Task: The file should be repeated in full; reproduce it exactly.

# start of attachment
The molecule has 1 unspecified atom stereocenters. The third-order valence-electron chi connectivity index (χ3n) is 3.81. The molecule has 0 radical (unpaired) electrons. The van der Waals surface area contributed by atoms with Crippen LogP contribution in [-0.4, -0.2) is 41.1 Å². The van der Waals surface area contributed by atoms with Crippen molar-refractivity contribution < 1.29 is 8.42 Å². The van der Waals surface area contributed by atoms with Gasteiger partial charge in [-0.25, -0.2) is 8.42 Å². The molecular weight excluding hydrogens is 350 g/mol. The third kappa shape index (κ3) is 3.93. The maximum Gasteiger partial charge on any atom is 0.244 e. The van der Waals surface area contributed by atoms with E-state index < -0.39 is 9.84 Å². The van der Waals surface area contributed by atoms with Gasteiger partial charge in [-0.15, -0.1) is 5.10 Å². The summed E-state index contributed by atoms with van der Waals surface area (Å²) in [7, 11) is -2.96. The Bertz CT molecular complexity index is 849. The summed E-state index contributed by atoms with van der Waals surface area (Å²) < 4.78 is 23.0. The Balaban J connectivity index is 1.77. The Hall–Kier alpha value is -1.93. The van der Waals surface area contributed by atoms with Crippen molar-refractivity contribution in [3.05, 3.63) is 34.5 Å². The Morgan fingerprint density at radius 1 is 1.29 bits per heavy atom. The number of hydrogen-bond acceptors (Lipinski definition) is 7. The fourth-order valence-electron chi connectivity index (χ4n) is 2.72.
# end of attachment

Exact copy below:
The molecule has 1 unspecified atom stereocenters. The third-order valence-electron chi connectivity index (χ3n) is 3.81. The molecule has 0 radical (unpaired) electrons. The van der Waals surface area contributed by atoms with Crippen LogP contribution in [-0.4, -0.2) is 41.1 Å². The van der Waals surface area contributed by atoms with Crippen molar-refractivity contribution < 1.29 is 8.42 Å². The van der Waals surface area contributed by atoms with Gasteiger partial charge in [-0.25, -0.2) is 8.42 Å². The molecular weight excluding hydrogens is 350 g/mol. The third kappa shape index (κ3) is 3.93. The maximum Gasteiger partial charge on any atom is 0.244 e. The van der Waals surface area contributed by atoms with E-state index < -0.39 is 9.84 Å². The van der Waals surface area contributed by atoms with Gasteiger partial charge in [-0.15, -0.1) is 5.10 Å². The summed E-state index contributed by atoms with van der Waals surface area (Å²) in [7, 11) is -2.96. The Bertz CT molecular complexity index is 849. The summed E-state index contributed by atoms with van der Waals surface area (Å²) < 4.78 is 23.0. The Balaban J connectivity index is 1.77. The Hall–Kier alpha value is -1.93. The van der Waals surface area contributed by atoms with Crippen molar-refractivity contribution in [3.05, 3.63) is 34.5 Å². The Morgan fingerprint density at radius 1 is 1.29 bits per heavy atom. The number of hydrogen-bond acceptors (Lipinski definition) is 7. The fourth-order valence-electron chi connectivity index (χ4n) is 2.72.